Abbé Perrin (Director of the Academy from 1669 until 1672)
Directors, ballet masters, stage directors, choreographers, architects, ... Octave discovers the personalities that have marked the history of the Opera which continues to attract the great names of music and dance.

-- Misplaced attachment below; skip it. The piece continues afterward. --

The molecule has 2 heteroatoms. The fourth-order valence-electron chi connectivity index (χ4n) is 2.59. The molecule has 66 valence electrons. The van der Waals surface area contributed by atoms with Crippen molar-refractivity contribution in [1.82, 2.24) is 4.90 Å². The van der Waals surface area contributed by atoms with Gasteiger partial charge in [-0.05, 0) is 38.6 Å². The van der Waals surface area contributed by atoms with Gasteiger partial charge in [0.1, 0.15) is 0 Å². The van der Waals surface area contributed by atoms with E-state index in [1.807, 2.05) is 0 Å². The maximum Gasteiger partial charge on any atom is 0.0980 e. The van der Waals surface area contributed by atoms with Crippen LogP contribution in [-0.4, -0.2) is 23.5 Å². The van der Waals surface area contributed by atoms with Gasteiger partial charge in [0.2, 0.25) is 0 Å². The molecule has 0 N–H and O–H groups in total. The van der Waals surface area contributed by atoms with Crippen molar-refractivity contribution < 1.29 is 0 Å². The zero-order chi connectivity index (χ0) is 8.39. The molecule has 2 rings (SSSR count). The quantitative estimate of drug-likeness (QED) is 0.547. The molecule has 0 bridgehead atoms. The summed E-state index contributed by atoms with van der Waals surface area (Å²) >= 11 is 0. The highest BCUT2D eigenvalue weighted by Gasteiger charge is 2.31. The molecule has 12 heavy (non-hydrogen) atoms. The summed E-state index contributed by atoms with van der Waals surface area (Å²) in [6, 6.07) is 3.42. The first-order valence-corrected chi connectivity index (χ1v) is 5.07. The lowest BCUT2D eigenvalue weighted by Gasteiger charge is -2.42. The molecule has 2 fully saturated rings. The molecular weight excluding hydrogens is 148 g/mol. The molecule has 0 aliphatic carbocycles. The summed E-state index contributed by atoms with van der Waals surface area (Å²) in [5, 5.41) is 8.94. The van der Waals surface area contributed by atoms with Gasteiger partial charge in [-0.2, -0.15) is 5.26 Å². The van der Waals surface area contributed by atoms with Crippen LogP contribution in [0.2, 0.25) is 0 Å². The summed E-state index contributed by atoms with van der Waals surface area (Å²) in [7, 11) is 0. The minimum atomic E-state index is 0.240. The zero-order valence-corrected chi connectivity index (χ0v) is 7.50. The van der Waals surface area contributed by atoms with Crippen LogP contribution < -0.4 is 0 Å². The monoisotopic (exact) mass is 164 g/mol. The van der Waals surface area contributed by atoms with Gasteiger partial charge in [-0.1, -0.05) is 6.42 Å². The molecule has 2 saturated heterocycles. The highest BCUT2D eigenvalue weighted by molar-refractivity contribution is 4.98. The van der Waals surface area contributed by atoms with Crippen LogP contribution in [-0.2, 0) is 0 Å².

On 28th June 1669, the poet, theoretician and founder of the Paris Opera, Abbé Perrin (Pierre Perrin) was granted permission by Louis XIV to establish an Academy of Opera for a twelve-year period to “present and sing in public Operas and musical performances in French verse similar to those of Italy”. He installed it in 1670 in the hall of the Jeu de Paume de la Bouteille in the rue Mazarine. The first ever production of the Académie de l’Opéra, Pomone, which was co-written with Robert Cambert, was performed on March 19th 1671, thus inaugurating the first public opera house in Paris. In the wake of altercations with the Marquis of Sourdéac and Champeron, the Abbé Perrin was imprisoned for debt and finally relinquished his privilege to Jean-Baptiste Lully on March 1672, the date on which the Académie d’Opéra became, until the French Revolution, the Académie royale de Musique.